The online magazine
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discussion & revival
of British foodways.

NO.53
SUMMER2017

Guyanese pepperpot

The essential ingredient is cassareep, an extraction of cassava (aka yucca) that is neither easy to buy nor difficult to make. This, as Austin Clarke says, is Caribbean Slave Food descended from Amerindian practice, and a good thing; humble ingredients unite to build a great and simple dish. To serve a crowd of at least 8.


-1 lb jointed oxtail (preferred) or beef chuck cut into big chunks
-1 calf’s foot (preferred) or some soupbones
-2 lb pork shoulder cut into 2 inch chunks
-a chicken cut into serving piecesguyana-flag.jpg
-1 lb corned beef
-½ cup cassareep (see the Notes)
-2 or 3 hot chilies (preferred) or a good dose of cayenne
-salt and, maybe, pepper


  1. Dump everything into a big pot, bring it to a boil, then simmer for eons until the sauce thickens and the meat is fork tender.
  2. Some things, notably the chicken breasts, will finish sooner than others; fish them out early and return them to the pepperpot once everything else is done. The corned beef may take the longest, depending on its cure; you will need to slice it.

Notes:

- Serve the pepperpot with rice and, if you like, one or more of plantain, fried green banana and crusty bread.

- To make cassareep, peel and grate about 2 lb cassava, pour about ½ cup boiling water over the gratings and squeeze them with extreme prejudice through a dish towel or some muslin. Cook the liquid with about ½ teaspoon cinnamon and ¼ teaspoon ground cloves until it thickens and colors; it will thicken fast but takes time to color. It is easy scorch the cassareep before it reaches the desired dark color so cheat and lace the thickened muck with some Kitchen Bouquet instead of ruining it. It will keep forever in the refrigerator.

- Pepperpot lends itself to endless innovation; according to Austin Clarke, it originated as found wilderness food from the wilds of Guyana originally prepared by Amerindians and then early modern seekers of diamonds and silver.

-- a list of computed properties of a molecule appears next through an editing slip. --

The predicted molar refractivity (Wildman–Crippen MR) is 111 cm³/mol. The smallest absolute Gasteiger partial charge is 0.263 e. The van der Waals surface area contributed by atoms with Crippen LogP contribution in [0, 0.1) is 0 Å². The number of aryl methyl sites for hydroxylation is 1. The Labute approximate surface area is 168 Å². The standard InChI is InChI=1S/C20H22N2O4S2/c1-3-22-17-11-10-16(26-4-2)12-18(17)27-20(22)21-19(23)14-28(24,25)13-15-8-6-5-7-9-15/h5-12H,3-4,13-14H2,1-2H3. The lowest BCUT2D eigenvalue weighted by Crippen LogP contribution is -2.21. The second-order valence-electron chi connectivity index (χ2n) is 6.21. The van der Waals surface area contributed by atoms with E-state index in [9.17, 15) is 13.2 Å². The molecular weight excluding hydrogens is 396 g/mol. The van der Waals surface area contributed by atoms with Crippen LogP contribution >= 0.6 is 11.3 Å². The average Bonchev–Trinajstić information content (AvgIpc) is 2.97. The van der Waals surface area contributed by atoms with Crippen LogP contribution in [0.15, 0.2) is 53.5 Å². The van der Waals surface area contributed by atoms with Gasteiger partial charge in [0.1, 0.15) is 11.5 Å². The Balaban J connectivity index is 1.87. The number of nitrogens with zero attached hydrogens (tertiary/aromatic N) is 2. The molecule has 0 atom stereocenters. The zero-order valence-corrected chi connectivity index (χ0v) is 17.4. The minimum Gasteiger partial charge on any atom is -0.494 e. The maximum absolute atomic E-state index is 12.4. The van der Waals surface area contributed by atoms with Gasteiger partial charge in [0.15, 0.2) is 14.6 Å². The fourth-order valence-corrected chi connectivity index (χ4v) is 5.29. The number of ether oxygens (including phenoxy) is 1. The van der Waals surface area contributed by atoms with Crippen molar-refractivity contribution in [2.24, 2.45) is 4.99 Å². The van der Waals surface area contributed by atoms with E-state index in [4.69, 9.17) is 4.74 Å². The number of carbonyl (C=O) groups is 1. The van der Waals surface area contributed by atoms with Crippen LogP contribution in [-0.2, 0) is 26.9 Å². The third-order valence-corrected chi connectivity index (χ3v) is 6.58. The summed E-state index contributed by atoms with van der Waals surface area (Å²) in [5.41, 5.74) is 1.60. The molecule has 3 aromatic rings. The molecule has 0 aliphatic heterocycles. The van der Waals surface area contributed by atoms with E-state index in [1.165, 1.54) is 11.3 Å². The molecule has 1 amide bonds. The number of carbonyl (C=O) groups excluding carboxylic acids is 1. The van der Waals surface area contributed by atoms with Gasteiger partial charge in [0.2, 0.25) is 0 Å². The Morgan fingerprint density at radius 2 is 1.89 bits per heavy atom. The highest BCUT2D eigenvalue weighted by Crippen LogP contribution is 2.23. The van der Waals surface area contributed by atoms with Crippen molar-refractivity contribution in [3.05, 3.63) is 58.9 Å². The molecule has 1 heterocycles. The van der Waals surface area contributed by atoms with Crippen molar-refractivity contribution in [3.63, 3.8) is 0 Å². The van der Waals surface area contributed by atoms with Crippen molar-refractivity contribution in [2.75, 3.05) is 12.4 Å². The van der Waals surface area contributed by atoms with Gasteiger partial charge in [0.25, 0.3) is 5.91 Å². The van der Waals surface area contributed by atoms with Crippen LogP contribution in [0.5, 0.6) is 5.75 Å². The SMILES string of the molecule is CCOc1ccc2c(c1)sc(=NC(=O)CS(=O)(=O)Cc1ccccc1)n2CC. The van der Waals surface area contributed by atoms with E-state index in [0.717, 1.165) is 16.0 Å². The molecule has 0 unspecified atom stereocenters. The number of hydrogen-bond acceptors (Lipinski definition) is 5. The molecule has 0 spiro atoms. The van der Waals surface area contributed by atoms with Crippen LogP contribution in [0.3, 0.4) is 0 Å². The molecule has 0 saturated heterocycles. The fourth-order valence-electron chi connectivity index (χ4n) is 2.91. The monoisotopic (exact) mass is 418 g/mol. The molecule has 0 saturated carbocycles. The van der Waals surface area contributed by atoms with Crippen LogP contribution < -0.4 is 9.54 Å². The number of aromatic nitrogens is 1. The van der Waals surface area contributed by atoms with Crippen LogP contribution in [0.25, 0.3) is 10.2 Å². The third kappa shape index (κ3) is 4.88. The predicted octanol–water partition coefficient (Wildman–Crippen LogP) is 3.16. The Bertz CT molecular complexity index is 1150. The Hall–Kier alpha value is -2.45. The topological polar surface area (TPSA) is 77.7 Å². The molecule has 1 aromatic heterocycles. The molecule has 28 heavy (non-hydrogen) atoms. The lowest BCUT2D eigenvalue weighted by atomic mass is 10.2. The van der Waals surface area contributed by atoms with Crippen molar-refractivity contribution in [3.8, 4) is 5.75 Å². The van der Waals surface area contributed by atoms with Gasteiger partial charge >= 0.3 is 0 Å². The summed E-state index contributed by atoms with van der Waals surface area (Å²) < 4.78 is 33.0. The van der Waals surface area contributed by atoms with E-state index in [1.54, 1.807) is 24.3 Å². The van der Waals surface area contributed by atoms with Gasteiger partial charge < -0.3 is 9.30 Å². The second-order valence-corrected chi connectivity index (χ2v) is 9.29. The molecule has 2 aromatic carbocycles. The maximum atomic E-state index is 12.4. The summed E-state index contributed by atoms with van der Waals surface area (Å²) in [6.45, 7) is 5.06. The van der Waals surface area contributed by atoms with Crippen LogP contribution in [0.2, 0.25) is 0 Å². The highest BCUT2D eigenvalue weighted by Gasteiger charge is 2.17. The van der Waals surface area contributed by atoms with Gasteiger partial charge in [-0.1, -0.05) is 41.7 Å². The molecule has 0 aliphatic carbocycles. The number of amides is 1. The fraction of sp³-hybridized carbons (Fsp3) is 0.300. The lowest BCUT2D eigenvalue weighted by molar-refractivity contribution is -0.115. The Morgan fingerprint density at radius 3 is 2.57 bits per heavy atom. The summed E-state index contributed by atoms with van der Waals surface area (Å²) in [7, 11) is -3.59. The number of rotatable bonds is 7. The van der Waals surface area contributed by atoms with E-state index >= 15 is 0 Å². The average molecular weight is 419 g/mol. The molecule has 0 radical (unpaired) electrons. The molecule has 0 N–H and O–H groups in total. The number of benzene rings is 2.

“The animals they hunted were varied, and native to the particular area where they were prospecting. Deer was on the menu, and so was labba. Labba is a polite name for nothing more than a big rat…. The capybara, another big rodent, weighing about fifty pounds, was desired meat…. The peccaries, or wild pigs, roamed in herds…. There was also watrass and land turtle and water dog. And   iguana” and “its blood relation in the animal kingdom, the alligator.” (Pig Tails ‘n Breadfruit, New York 1999, 175-76)

- If you would like to vary your pepperpot as of yore, but cannot find labba, capybara or water dog, consider substituting beef ribs for oxtail, pickled pork or salted pigtails for corned beef, beef for pork; mix, match, or add them all. As a nineteenth century source explains, “[a]ny sort of meat may be used, all mixed in it.”

-Some recipes add thyme or citrus; we like 2 generous teaspoons of dried thyme and the juice of 2 limes.

- Most pepperpot recipes lack the chicken; it appears in The Complete Book of Caribbean Cooking by Elisabeth Lambert Ortiz (New York 1973) and we like it.

- One version, however, includes duck, and it is a good one from Geoffrey Holder, the distinguished polymath from Trinidad. It appears in Geoffrey Holder’s Caribbean Cookbook (New York 1973): By all means get a copy if you can find one. For his duck pepperpot, Holder cuts the duck, three pounds of pork (the Editor uses shoulder as usual) and a pound of pickled pork into serving pieces, then simmers the meats together for 1 ½ hours. Then he adds 2 heaped Tablespoons of brown sugar, between a quarter and half a cup of “that lovely cassareep,” a pound of sliced onions and four chopped bell peppers to the pot with a teaspoon of dried thyme (we recommend two) and simmers everything until the meat is tender. Simple and sublime.

- As we have noted elsewhere, pickled pork is available from www.cajungrocer.com and other online sources. Alternatively, homemade pickled pork is not at all difficult to make if you follow Walter Staib’s instructions from the City Tavern Cookbook (Philadelphia 1999). Simply rub down a chunk of marbled shoulder with plenty of salt--the Editor likes Maldon--slip the salt meat into a plastic freezer bag and leave it in the refrigerator for a least three days, or much longer. Cut what you need and rinse away the salt before you cook with your pickled pork.